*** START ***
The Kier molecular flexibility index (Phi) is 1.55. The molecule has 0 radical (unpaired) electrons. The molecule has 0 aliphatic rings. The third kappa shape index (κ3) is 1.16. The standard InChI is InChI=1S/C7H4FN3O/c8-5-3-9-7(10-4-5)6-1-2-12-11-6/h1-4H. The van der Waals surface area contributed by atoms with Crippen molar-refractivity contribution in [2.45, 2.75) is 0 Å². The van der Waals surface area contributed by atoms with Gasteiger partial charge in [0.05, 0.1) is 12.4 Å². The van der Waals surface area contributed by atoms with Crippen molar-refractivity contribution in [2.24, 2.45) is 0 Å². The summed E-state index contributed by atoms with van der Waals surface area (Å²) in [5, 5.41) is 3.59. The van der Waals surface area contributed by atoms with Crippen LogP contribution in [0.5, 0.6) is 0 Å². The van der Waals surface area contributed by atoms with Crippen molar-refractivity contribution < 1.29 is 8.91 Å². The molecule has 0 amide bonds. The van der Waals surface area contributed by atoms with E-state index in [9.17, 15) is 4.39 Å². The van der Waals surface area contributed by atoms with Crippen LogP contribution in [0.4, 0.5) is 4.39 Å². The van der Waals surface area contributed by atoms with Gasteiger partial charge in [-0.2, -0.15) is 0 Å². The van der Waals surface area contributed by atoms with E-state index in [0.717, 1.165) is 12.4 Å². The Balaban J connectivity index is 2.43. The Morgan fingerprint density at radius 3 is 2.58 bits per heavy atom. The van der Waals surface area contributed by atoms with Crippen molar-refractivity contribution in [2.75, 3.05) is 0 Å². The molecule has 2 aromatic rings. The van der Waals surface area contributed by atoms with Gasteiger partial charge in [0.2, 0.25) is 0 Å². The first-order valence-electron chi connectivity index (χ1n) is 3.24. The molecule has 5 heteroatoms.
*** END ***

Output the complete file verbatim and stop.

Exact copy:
The Kier molecular flexibility index (Phi) is 1.55. The molecule has 0 radical (unpaired) electrons. The molecule has 0 aliphatic rings. The third kappa shape index (κ3) is 1.16. The standard InChI is InChI=1S/C7H4FN3O/c8-5-3-9-7(10-4-5)6-1-2-12-11-6/h1-4H. The van der Waals surface area contributed by atoms with Crippen molar-refractivity contribution in [2.45, 2.75) is 0 Å². The van der Waals surface area contributed by atoms with Gasteiger partial charge in [0.05, 0.1) is 12.4 Å². The van der Waals surface area contributed by atoms with Crippen molar-refractivity contribution in [2.24, 2.45) is 0 Å². The summed E-state index contributed by atoms with van der Waals surface area (Å²) in [5, 5.41) is 3.59. The van der Waals surface area contributed by atoms with Crippen LogP contribution in [0.5, 0.6) is 0 Å². The van der Waals surface area contributed by atoms with Crippen molar-refractivity contribution < 1.29 is 8.91 Å². The molecule has 0 amide bonds. The van der Waals surface area contributed by atoms with E-state index in [9.17, 15) is 4.39 Å². The van der Waals surface area contributed by atoms with Crippen LogP contribution in [0.4, 0.5) is 4.39 Å². The van der Waals surface area contributed by atoms with Gasteiger partial charge in [-0.2, -0.15) is 0 Å². The van der Waals surface area contributed by atoms with E-state index in [0.717, 1.165) is 12.4 Å². The Balaban J connectivity index is 2.43. The Morgan fingerprint density at radius 3 is 2.58 bits per heavy atom. The van der Waals surface area contributed by atoms with Crippen molar-refractivity contribution in [2.75, 3.05) is 0 Å². The molecule has 2 aromatic rings. The van der Waals surface area contributed by atoms with Gasteiger partial charge in [0.2, 0.25) is 0 Å². The first-order valence-electron chi connectivity index (χ1n) is 3.24. The molecule has 5 heteroatoms.